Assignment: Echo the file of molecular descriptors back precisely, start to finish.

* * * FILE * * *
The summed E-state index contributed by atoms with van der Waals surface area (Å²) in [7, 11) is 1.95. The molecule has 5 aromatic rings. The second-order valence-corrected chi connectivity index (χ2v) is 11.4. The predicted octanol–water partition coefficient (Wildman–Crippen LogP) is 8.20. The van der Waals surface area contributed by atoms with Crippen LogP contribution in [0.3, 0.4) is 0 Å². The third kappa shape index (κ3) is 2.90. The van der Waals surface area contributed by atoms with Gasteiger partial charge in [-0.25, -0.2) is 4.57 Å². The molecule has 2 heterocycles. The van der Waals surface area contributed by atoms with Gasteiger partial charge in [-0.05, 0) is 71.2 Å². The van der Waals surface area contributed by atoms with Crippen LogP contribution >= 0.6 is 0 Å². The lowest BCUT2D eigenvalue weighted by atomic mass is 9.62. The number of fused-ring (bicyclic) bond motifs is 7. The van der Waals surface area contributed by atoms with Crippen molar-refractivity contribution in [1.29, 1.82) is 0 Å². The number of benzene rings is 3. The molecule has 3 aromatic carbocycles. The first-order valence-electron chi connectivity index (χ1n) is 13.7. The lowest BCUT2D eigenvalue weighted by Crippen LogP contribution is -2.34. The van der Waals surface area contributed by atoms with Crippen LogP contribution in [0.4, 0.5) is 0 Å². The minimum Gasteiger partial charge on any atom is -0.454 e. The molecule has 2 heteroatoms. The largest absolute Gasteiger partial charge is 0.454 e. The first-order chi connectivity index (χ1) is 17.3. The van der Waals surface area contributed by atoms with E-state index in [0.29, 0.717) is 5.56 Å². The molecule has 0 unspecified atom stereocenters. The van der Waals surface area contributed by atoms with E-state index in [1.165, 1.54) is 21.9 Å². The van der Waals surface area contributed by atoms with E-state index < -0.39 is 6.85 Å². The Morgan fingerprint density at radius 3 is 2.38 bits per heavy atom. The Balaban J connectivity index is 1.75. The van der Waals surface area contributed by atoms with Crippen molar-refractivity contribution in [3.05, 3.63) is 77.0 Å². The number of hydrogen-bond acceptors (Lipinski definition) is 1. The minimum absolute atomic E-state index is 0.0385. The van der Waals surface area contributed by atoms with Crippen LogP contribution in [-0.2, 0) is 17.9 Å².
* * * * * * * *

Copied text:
The summed E-state index contributed by atoms with van der Waals surface area (Å²) in [7, 11) is 1.95. The molecule has 5 aromatic rings. The second-order valence-corrected chi connectivity index (χ2v) is 11.4. The predicted octanol–water partition coefficient (Wildman–Crippen LogP) is 8.20. The van der Waals surface area contributed by atoms with Crippen LogP contribution in [0.3, 0.4) is 0 Å². The third kappa shape index (κ3) is 2.90. The van der Waals surface area contributed by atoms with Gasteiger partial charge in [-0.25, -0.2) is 4.57 Å². The molecule has 2 heterocycles. The van der Waals surface area contributed by atoms with Gasteiger partial charge in [-0.05, 0) is 71.2 Å². The van der Waals surface area contributed by atoms with Crippen LogP contribution >= 0.6 is 0 Å². The lowest BCUT2D eigenvalue weighted by atomic mass is 9.62. The number of fused-ring (bicyclic) bond motifs is 7. The van der Waals surface area contributed by atoms with Crippen molar-refractivity contribution in [1.29, 1.82) is 0 Å². The number of benzene rings is 3. The molecule has 3 aromatic carbocycles. The first-order valence-electron chi connectivity index (χ1n) is 13.7. The lowest BCUT2D eigenvalue weighted by Crippen LogP contribution is -2.34. The van der Waals surface area contributed by atoms with Crippen LogP contribution in [0.4, 0.5) is 0 Å². The minimum Gasteiger partial charge on any atom is -0.454 e. The molecule has 2 heteroatoms. The largest absolute Gasteiger partial charge is 0.454 e. The first-order chi connectivity index (χ1) is 17.3. The van der Waals surface area contributed by atoms with E-state index in [0.29, 0.717) is 5.56 Å². The molecule has 0 unspecified atom stereocenters. The van der Waals surface area contributed by atoms with E-state index in [1.165, 1.54) is 21.9 Å². The van der Waals surface area contributed by atoms with E-state index < -0.39 is 6.85 Å². The Morgan fingerprint density at radius 3 is 2.38 bits per heavy atom. The Balaban J connectivity index is 1.75. The van der Waals surface area contributed by atoms with Crippen molar-refractivity contribution in [3.05, 3.63) is 77.0 Å². The number of hydrogen-bond acceptors (Lipinski definition) is 1. The minimum absolute atomic E-state index is 0.0385. The van der Waals surface area contributed by atoms with Crippen LogP contribution in [-0.2, 0) is 17.9 Å².